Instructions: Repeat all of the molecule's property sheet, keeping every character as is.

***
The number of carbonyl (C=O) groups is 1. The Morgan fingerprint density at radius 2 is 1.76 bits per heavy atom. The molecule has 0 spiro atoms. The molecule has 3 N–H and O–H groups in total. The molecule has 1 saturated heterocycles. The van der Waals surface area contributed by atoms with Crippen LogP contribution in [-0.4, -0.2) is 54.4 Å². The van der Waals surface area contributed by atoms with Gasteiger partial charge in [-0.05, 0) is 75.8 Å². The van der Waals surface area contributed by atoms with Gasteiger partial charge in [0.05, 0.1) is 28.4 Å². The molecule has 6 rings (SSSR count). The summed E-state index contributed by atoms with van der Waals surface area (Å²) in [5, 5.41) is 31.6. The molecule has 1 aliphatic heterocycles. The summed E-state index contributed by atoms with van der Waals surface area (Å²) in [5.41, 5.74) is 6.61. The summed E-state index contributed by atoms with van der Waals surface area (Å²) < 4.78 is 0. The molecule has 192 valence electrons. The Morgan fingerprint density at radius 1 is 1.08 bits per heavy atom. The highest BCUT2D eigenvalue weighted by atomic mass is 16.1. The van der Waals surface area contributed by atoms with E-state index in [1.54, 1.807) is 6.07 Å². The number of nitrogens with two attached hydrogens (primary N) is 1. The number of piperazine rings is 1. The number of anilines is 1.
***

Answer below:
The number of carbonyl (C=O) groups is 1. The Morgan fingerprint density at radius 2 is 1.76 bits per heavy atom. The molecule has 0 spiro atoms. The molecule has 3 N–H and O–H groups in total. The molecule has 1 saturated heterocycles. The van der Waals surface area contributed by atoms with Crippen LogP contribution in [-0.4, -0.2) is 54.4 Å². The van der Waals surface area contributed by atoms with Gasteiger partial charge in [-0.05, 0) is 75.8 Å². The van der Waals surface area contributed by atoms with Gasteiger partial charge in [0.05, 0.1) is 28.4 Å². The molecule has 6 rings (SSSR count). The summed E-state index contributed by atoms with van der Waals surface area (Å²) in [5, 5.41) is 31.6. The molecule has 1 aliphatic heterocycles. The summed E-state index contributed by atoms with van der Waals surface area (Å²) in [5.41, 5.74) is 6.61. The summed E-state index contributed by atoms with van der Waals surface area (Å²) < 4.78 is 0. The molecule has 192 valence electrons. The Morgan fingerprint density at radius 1 is 1.08 bits per heavy atom. The highest BCUT2D eigenvalue weighted by atomic mass is 16.1. The van der Waals surface area contributed by atoms with E-state index in [1.54, 1.807) is 6.07 Å². The number of nitrogens with two attached hydrogens (primary N) is 1. The number of piperazine rings is 1. The number of anilines is 1.